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Like Obama, we must remake our country

Jan 25, 2009 Leadership, Sunday Nation

After watching America’s presidential inauguration this week, I wanted to cry. Not because I was overjoyed, although I was. No, the tears, had they come, would have been of sheer frustration, summarised in one thought: will I ever see such a person take charge in my own country?

Barack Obama, I have stated here many a time, is the real deal. He is a man who unites rather than divides, who combines a steely intellect with compassion, whose determination to make the world better is apparent in his every move. If Barack Obama turns out to be a fraud, an incompetent or a charlatan, then we might as well all forget about the concept of leadership.

As I watched the inauguration ceremonies, the student of management in me took over. I was not paying much attention to the roll call of celebrities, the pomp and glamour; I was taken aback by something more mundane: how well is this thing organised? How much planning, how much painstaking attention to detail is necessary, to anticipate all the problems that could arise?

What if you were the project manager? How many kilos would you shed working on this? Not a job for the faint of heart, certainly. And not one for those lacking in management expertise. Imagine the army of workers who have to do the right thing at precisely the right time; the daunting security arrangements; the crowd control; the protocols to be followed – and all working against the clock. I’m losing weight even thinking about it. And yet it all went like clockwork. Those people clearly know what they’re doing.

What bothers me most is how far we are in Kenya from conducting an event of even a fraction this magnitude. We lack the skills, but more importantly we lack the mindset. It doesn’t really bother us when things start late and finish late. We are not that keen on sitting down months in advance to plan something out in painstaking detail. We are not that good at anticipating foreseeable events like famines or economic slowdowns. And we don’t have the standards that say something has to be done just right.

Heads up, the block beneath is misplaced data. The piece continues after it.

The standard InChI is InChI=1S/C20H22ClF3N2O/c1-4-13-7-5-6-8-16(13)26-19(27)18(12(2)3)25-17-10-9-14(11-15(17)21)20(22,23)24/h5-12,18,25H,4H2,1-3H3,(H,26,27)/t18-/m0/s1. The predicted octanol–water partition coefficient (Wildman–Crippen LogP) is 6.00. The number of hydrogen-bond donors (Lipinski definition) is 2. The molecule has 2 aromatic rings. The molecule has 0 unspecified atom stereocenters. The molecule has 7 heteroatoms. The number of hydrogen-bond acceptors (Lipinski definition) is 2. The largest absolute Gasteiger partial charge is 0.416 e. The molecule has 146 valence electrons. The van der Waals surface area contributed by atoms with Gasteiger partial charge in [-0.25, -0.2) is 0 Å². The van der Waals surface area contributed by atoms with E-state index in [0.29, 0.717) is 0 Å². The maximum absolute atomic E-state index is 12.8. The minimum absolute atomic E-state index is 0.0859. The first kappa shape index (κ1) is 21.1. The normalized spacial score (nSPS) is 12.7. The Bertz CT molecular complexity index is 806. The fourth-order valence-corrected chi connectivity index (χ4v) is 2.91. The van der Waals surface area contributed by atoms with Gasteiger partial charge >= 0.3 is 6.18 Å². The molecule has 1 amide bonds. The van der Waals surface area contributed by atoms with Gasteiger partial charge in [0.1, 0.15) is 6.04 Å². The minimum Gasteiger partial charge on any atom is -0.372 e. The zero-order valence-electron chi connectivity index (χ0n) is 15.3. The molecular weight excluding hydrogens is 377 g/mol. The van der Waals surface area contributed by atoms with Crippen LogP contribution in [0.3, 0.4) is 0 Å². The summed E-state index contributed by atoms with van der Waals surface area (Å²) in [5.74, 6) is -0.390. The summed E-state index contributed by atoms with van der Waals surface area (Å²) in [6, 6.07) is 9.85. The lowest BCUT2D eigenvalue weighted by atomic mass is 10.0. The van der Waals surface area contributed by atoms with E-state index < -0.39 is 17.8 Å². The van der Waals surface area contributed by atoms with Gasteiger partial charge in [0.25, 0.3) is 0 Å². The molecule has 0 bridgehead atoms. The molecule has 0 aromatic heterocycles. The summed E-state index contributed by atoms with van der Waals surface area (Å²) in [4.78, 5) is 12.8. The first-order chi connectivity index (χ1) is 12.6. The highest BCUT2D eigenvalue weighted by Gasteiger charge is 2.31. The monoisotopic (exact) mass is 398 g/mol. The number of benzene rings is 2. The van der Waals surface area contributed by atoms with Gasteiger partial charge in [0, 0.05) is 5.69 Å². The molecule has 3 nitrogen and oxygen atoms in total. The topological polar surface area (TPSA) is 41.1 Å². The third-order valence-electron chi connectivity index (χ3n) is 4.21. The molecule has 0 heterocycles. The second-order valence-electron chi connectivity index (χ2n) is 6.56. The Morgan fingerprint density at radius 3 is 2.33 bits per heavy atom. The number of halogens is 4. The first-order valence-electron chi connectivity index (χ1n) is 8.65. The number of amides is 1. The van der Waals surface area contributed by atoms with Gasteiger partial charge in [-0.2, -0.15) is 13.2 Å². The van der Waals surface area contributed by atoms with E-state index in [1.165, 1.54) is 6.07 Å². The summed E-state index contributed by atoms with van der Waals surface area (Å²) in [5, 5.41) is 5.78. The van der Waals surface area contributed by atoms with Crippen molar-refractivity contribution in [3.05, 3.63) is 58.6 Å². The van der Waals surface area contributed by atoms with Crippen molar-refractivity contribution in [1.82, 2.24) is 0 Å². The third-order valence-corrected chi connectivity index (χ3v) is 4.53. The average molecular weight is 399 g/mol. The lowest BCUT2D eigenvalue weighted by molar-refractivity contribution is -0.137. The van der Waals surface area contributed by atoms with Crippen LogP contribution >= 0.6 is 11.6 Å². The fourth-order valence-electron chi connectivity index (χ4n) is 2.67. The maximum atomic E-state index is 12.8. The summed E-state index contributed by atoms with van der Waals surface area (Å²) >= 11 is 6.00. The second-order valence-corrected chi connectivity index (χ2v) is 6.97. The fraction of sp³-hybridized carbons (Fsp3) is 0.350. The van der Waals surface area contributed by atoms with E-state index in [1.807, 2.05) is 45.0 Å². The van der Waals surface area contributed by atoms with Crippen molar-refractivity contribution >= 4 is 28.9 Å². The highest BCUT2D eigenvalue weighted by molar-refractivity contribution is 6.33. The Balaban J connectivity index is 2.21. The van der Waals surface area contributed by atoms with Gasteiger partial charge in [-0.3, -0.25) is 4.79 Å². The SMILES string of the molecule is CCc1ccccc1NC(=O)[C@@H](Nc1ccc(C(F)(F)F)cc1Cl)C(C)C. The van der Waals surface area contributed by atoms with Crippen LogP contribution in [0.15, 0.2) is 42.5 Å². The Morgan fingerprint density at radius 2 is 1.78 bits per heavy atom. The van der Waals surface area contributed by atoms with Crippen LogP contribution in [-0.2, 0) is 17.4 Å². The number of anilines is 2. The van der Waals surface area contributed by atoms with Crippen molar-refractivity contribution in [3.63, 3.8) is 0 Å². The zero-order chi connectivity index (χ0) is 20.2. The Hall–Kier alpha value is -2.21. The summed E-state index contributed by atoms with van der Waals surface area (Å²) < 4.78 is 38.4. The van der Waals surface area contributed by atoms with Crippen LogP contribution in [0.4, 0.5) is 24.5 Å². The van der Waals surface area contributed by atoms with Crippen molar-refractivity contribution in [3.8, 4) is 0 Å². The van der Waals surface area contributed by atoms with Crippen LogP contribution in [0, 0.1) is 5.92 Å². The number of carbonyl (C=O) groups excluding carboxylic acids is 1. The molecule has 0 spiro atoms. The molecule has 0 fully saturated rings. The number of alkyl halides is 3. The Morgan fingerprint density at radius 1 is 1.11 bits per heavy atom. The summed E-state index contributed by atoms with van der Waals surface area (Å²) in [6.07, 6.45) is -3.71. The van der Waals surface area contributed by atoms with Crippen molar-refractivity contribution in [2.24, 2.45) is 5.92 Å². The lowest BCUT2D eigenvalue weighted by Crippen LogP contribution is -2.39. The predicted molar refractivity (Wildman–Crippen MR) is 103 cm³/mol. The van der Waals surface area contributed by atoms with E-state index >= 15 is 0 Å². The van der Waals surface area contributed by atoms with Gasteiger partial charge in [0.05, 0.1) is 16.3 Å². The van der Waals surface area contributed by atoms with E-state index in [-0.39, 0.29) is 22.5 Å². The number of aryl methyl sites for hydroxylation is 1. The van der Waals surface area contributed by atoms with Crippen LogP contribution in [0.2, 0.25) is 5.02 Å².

I also paid a lot of attention to the man of the moment, our supposed homeboy Barack. He did not spend too much time giving us a soaring speech; he merely set out the severity of the crisis facing his nation and the scale of the challenges ahead. Anyone who thought that his ‘Change We Need” slogan was just an election catchphrase was in for a rude shock: the Obama change agenda is very real and its going to become very tangible very soon.

We are the country with the ‘Working Nation’ mantra, but it was President Obama’s team that was dispatched to the White House even BEFORE his inauguration speech was over! Why? Because the president intended to issue several executive orders in the first few days of his tenure, and he had to make sure the groundwork was done in time. Here, the top team would have been getting sloshed on the State House lawns…

America has realised that its model is broken. Its economy is in the dustbin, its role as a world leader tainted by unnecessary war mongering and gruesome torture camps. America saw all this, and voted for change. It has brought in a young leader who will break the mould. His inauguration address made that very clear: it promised “action, swift and bold”; it promised to “begin again the work of remaking America”; and in considering the crucial issue of defending the nation, it rejected “as false the choice between our safety and our ideals.”

Ah, how we need exactly those sentiments in the land of Obama’s father. Our model is also broken. It is centered on individuals and their personal aggrandisement, rather than the welfare of the citizenry. It treats the working class with contempt, and refuses to educate it and free it from poverty. It treats politics as a senseless game where people and tribes are mere pawns. It is interested in the grotesque enrichment of the few, rather than the steady development of the many. We, too, have to remake our country and reject the paradigms of the past.

And so we should have learned a great deal this week. We should have noted how the message of change can resonate with millions. We should have seen the political goodwill that the right person can garner from across political and ethnic divides. We should have seen the urgency with which national problems are addressed, where even a moment cannot be lost.

But I fear we saw very little of that. I fear we were too busy partying over here to note that they’re working over there. I fear we’re still asking what Obama will do for us, rather than what we will do for ourselves. And I fear that our big boys only saw the half-million-dollar limousine, the security detail and the convoy, and thought: “Yes we can”…

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